Train up a child in his path,
Even when he grows old, he will not depart from it.
The primary issue here is being diligent in raising our children appropriately. It focuses our mind upon the great (life-long) responsibility this entails, one of hard work and discipline.
“in his path”
Read within the context of the book, there is no way this could mean leaving our children to their own devices, according to their natural tendencies. According to Proverbs, there is one and only one “path” or “way” that should be trod, the way of wisdom.
“Even when he grows old…”
The second half of the verse has received the most scrutiny and misunderstanding. The question at hand is whether this is (1) a blanket promise, (2) a test of good parenting, or (3) a general principle of life.
If this were considered a blanket promise, then I believe we could all point to a friend, family, or experience that would contradict this principle. To be honest, as we read through Proverbs, I’m sure that each of us come across certain statements that don’t seem to be in our lives. What are we to make of this?
The basic answer to this type of dilemma is to remember the type of book we are reading. The genre of a proverb is such that it makes a general claim based upon observation of life. In other words, any individual proverb is not necessarily true in every circumstance, but all things being equal, the writer believes it to be true. His belief, however, is based upon the nature of God and the maturity that comes with observing his life and the lives of others. As Tremper Longman III states (Proverbs, 405): “The book of Proverbs advises its hearers in was that are most likely to lead them to desired consequences if all things are equal.”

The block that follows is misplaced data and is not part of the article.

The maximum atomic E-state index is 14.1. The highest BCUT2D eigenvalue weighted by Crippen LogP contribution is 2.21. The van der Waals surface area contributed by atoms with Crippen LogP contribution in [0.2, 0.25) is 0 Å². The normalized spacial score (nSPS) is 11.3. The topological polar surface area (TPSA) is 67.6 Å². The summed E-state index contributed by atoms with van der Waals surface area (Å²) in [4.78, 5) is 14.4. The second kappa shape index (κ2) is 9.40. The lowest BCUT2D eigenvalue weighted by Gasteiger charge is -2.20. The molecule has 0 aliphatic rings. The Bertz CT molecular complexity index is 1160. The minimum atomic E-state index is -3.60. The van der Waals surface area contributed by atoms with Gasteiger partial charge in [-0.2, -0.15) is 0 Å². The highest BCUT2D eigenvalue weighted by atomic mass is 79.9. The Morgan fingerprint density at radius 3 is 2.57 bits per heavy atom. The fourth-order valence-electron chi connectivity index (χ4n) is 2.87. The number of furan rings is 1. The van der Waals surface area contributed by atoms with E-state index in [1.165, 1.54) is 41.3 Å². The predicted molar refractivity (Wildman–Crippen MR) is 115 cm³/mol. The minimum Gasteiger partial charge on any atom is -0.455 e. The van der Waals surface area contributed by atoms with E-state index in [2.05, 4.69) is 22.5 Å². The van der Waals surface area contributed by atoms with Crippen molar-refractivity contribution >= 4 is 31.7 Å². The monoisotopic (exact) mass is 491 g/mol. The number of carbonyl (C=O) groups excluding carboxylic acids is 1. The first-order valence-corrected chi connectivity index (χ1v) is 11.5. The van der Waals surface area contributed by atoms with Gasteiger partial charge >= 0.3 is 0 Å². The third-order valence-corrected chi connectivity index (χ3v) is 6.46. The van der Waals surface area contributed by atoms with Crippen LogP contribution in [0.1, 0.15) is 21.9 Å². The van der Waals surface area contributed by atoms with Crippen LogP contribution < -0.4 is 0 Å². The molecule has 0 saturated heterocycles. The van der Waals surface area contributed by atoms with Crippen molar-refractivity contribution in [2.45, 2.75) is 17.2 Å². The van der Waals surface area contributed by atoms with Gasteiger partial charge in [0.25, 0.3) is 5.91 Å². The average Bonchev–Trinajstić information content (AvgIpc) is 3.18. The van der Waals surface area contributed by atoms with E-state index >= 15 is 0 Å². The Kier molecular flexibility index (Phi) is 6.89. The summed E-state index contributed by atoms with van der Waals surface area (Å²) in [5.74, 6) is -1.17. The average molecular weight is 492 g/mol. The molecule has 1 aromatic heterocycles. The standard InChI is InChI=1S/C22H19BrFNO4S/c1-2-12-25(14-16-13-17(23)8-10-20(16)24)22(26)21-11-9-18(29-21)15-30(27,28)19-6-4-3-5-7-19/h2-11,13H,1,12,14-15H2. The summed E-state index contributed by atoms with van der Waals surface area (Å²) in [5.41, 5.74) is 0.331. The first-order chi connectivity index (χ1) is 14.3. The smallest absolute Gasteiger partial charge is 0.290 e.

Therefore, when approaching this verse, we must remember that we may be able to point to a real situation that contradicts this, but as a general principle of life, our children are more apt to follow a godly path if we have diligently instilled biblically wise principles into them. This presupposes that we parents possess the skill for living under the fear of the Lord that Proverbs teaches and that we diligently teach our children to be wise and discerning, not foolish and naive.
The hermeneutics of reading proverbs also informs the second option. That is, parents must remember that even if they persistently discipline and instruct their children, in reality children some times refuse to hear the counsel of their parents. Proverbs has a term for such a child, and it is “fool.” At some point, our children must choose of their own volition either to follow the path passed down to them by their parents or to seek a way of their own devising.
Thus, within the context of reality, parents may falter and fail in their obligations to their children and yet their children continue on the path of wisdom. There are enough individuals who came to know God out of a pagan background to prove this point. On the other hand, however, a parent may do everything in their power to instruct their children, but the child may fail to continue in such a life. There are many who have abandoned the community of faith who prove this point. Nevertheless, the point of the verse is true: Our children are more apt to follow the path of righteousness if we as parents have (1) demonstrated the blessing that comes with following wisdom and (2) trained them up in this path.